Children have a nose for authenticity. So it makes sense that Earth Rangers, the Canadian organization working to educate schoolkids on biodiversity and habitat preservation, would endeavor to make its headquarters building as sustainable as possible. The Earth Rangers Centre has met that standard, twice in fact, as the building was certified LEED Gold in 2006 after first being constructed in 2004 and subsequently as LEED Platinum for Existing Buildings in 2012 to reflect its continuing efforts to reduce operational energy, water, and resource use. These are human standards that we use to measure environmental success in buildings—60 homo sapiens work in the Earth Rangers building—yet a majority of the occupants belong to other species. Peregrine falcons, ring-tailed lemurs, serval cats (an African wild cat), New Guinea singing dogs, monitors, bald eagles, snakes, and more.
These animal ambassadors represent the globe and have widely varying temperature, humidity, and light requirements. The energy demand within the four-season climate cycles of Woodbridge, Ontario, is consequently formidable. “The strategy is to get to net-zero energy use,” says Andy Schonberger, director of Earth Rangers. Thirty percent of current energy needs are generated
on-site through two photovoltaic arrays, and 90 percent of natural gas consumption was eliminated through the installation of a ground-source heating and cooling system in 2010. Earth tubes temper 100 percent fresh air delivery, providing free air-conditioning for a majority of Canadian seasons. The organization sells the electricity it generates through photovoltaic modules to the grid, adding about $80,000 annually to the nonprofit’s revenue stream.
Earth Rangers’ Bring Back the Wild campaign is a web-, schools- and broadcast media-based educational program that captures the imagination of young Canadians with “animal ambassadors” to communicate the more complex topics of habitat, biodiversity, and sustainability. Leadership within the organization was committed to “walk the talk,” as Schonberger says, in how its headquarters operates. “They wanted to know if original investments in ecological construction were working,” he says. “We have found ways to improve performance of the building by about 10 percent every year since moving in, so we decided to shoot for the highest standards possible.”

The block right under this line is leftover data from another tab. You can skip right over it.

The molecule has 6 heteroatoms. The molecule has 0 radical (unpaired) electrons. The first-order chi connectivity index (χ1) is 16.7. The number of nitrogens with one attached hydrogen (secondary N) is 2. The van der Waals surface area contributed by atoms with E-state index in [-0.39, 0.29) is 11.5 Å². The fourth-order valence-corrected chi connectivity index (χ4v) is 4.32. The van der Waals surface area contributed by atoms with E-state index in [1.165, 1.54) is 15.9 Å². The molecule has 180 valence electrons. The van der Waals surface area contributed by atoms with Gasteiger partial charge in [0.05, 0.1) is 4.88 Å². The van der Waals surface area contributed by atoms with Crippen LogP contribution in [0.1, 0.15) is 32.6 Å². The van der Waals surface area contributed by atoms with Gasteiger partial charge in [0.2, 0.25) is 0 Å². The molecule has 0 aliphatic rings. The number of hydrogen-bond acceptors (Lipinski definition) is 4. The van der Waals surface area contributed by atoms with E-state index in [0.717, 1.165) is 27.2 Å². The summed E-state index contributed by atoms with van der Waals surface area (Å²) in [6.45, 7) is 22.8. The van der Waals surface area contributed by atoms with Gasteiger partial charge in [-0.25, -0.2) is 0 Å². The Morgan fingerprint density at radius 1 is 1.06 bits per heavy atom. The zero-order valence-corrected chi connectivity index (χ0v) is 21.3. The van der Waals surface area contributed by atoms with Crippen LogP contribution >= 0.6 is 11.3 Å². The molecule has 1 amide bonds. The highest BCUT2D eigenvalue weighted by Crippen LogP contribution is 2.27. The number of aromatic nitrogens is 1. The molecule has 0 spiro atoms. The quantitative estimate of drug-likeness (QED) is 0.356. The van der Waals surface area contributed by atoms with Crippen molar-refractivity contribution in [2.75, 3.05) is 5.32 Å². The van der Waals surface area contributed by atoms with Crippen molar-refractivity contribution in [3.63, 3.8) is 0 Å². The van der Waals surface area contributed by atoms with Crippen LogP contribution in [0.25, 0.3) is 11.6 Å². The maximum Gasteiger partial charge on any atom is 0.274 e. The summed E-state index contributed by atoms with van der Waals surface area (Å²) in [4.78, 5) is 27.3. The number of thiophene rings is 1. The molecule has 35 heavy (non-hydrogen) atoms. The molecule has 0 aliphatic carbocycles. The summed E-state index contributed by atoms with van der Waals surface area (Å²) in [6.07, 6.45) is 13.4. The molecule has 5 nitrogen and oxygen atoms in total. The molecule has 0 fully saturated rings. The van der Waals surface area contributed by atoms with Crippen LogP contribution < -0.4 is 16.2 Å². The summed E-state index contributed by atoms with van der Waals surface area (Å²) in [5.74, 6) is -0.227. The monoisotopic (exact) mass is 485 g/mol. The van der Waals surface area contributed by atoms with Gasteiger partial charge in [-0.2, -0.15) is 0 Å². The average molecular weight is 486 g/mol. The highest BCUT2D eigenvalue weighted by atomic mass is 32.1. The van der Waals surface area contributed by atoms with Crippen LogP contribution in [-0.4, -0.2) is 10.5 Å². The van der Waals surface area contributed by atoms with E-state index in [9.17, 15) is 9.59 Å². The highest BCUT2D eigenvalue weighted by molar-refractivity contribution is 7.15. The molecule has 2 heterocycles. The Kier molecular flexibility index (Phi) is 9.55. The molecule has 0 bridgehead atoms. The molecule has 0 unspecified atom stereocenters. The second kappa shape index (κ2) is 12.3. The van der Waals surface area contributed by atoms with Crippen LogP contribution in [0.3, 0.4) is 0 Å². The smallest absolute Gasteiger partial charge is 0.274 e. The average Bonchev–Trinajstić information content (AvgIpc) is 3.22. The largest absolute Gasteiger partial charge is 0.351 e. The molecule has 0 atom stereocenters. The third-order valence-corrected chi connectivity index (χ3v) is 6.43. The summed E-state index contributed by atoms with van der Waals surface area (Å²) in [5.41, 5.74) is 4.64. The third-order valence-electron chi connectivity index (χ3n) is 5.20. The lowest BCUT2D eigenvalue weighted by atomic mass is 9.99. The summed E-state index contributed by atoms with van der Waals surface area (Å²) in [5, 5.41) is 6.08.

The Earth-friendly structure and operation is just as important to stakeholders as it is to educators and children. The organization receives only about 10 percent of its funding from the government sources and receives the bulk of its $5 million annual budget from corporate, foundation, and individual donors—people who understand that tropical reptiles need extended ultraviolet light for health and that it would be somewhat incongruous to draw that energy from fossil fuel sources.
The Platinum certification came after an energy audit of the structure, which was originally designed as an animal hospital with an outsized ventilation system. The program changed, so meter-monitoring systems helped identify where the greatest reductions in energy- and water-use could occur. Rainwater harvesting and on-site wastewater treatment help meet toilet, landscaping, cleaning, and fire protection needs. The result was the highest-scoring existing LEED building in all of Canada. Not that the fauna within would know the difference—to them it’s their habitat.